16th January 2013
To be fair to the Department for Work and Pensions, sorting out the UK’s pension system was never going to be easy. Virtually nobody knows how much they are going to get when they retire under today’s rules, potentially benefiting from a mix of basic state pension, state second pension and means-tested Pension Credit, as well as whatever private pensions you might have.
So the Government’s plan to create a flat rate state pension for all will bring much-needed simplicity to individuals looking to plan for their own retirement.
But you can’t unravel 50 years of Band Aid solutions without causing some pain, and while there are many winners from the landmark state pension reforms unveiled on Monday, lots of people are worse off.
The centerpiece of the reform is a flat rate state pension of £144 a week in today’s money, payable from 2017, that will increase in line with the highest of either price inflation, wage inflation or 2.5 per cent. This new flat rate pension, payable to everyone with 35 qualifying years – an increase from the 30 years required previously – is higher than the current basic level of means-tested Pensions Credit of £142.70, meaning in future people will have less worries about whether it pays to save.
Pension minister Steve Webb’s reforms are particularly good news for the self-employed and women. The self-employed have never been entitled to state second pension, which means they have only ever being able to build up a maximum £107.45 a week from the basic state pension. Self employed people will therefore see their income rise by over £36 a week, although their currently lower rate of National Insurance contributions may in future be increased to make up for the improved pension they will receive. Even so, the high cost of providing £36 a week for life from state pension age means it is likely to be a price worth paying.
People with combined basic and state second pension of less than £144 a week will also be better off. This includes people who have been out of the labour market for long periods, mainly women. Under the current regime those with less than £142.70 have had their income topped up to this level by Pensions Credit, but in the past about a third of pensioners have not claimed this means-tested benefit, whether because they have felt too proud to ask for it or because they simply didn’t know it was available to them. People with low state pension whose partner’s wealth means they would not have got Pension Credit will also be better off.
Anyone in a defined pension scheme or a contracted-out occupational money purchase scheme is also potentially better off as a result of these changes. As their name suggests, people in contracted-out money purchase schemes see part of their National Insurance contributions diverted into their workplace pension scheme. The same happens for defined benefit schemes, with that National Insurance contribution going towards paying for the considerably more generous benefits these schemes offer. As a result, it has always been understood that people in these schemes would get less state pension as a result. But under the Government’s proposals people in these schemes will be able to build up their state pension to the same level as those who have been contracted into the state second pension throughout their lives as well as still getting their more generous workplace scheme.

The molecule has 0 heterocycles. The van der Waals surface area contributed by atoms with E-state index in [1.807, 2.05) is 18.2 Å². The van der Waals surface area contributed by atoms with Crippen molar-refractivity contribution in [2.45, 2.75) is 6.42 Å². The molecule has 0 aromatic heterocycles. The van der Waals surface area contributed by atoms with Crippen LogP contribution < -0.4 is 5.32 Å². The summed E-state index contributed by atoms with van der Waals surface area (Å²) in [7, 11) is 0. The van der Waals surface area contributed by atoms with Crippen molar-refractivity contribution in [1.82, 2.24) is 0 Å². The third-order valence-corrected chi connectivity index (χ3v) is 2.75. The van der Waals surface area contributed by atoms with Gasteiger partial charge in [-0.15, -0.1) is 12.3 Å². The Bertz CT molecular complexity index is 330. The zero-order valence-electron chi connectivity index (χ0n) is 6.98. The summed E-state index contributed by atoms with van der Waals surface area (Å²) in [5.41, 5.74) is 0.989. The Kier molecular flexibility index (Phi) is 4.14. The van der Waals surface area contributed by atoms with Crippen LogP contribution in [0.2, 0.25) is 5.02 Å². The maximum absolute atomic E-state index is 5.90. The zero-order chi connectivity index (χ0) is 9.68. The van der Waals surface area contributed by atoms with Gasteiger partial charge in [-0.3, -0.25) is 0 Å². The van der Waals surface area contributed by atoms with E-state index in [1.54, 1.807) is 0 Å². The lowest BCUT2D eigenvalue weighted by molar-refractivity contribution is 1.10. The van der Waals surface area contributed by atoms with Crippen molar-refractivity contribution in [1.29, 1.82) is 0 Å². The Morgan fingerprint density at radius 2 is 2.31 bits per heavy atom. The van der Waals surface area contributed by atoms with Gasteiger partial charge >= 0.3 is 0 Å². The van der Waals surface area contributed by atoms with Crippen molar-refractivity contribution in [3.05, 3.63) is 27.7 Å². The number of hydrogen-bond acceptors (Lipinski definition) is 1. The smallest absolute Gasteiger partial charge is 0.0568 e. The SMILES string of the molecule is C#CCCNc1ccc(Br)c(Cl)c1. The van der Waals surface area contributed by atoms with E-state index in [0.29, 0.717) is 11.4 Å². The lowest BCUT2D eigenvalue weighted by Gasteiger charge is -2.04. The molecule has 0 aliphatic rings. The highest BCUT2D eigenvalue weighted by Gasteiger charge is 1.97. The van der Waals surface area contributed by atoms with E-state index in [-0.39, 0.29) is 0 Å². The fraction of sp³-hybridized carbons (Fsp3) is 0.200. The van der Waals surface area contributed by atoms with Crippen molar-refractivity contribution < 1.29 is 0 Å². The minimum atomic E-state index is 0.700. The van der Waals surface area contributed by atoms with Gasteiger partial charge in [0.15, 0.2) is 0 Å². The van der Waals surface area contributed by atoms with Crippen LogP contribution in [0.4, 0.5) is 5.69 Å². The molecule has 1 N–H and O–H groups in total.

The Government has said companies are allowed to reduce the defined benefit income they pay their employees by the same amount as the increased state pension they receive. But it has said that it will not be reducing the benefits of 5m public sector workers. Civil servants will therefore do very well out of the deal as they will be able to benefit from an extra £1,924 a year more for a tiny 1.4 per cent increase in their National Insurance contributions.
The effect of contracting out may sound complicated, but it can be more easily understood when you look at the way people who contracted out of the state second pension into a personal pension will also benefit from the restructuring of the system.
Let’s imagine the cases of Peter and Paul, two employees aged anywhere between 45 and 55 with identical work records and salaries. The only difference between them is that in 1988 Peter decided to contract out of the state pension scheme and divert some of his National Insurance into a personal pension. For the sake of simplicity lets say that by 2017, when the reforms come in, Paul has built up combined basic and state second pension of exactly £144.
In the 20 years or so until his retirement under the old system Paul would have carried on building up state pension in excess of the new flat rate pension. If he is earning £25,800 and retiring in 2025 he could have expected £180 a week, or £9,400 a year. But he will now be capped at £144, or £5,587.40, so loses out considerably. Peter has only built up state pension of £110, but is allowed to carry on accruing extra state pension at the rate of £4.11 a year until he hits the £144 cap.
But he also gets to keep his contracted out pension pot, which could be worth anywhere between £40,000 and £70,000 depending on charges and performance. What’s more, he can take a quarter of this as a tax-free lump sum on his 55th birthday if he wishes. Paul meanwhile is left fuming that he listened to the experts who told him that you were better off staying in the state scheme.
The Institute of Fiscal Studies says younger people will also be worse off as a result of the reforms and in the long run everyone may be worse off. And probably the most likely to be upset are existing pensioners, who will miss out on the new system altogether. This cliff-edge spells hard luck for the self-employed pensioner who retires the day before the new rules come in.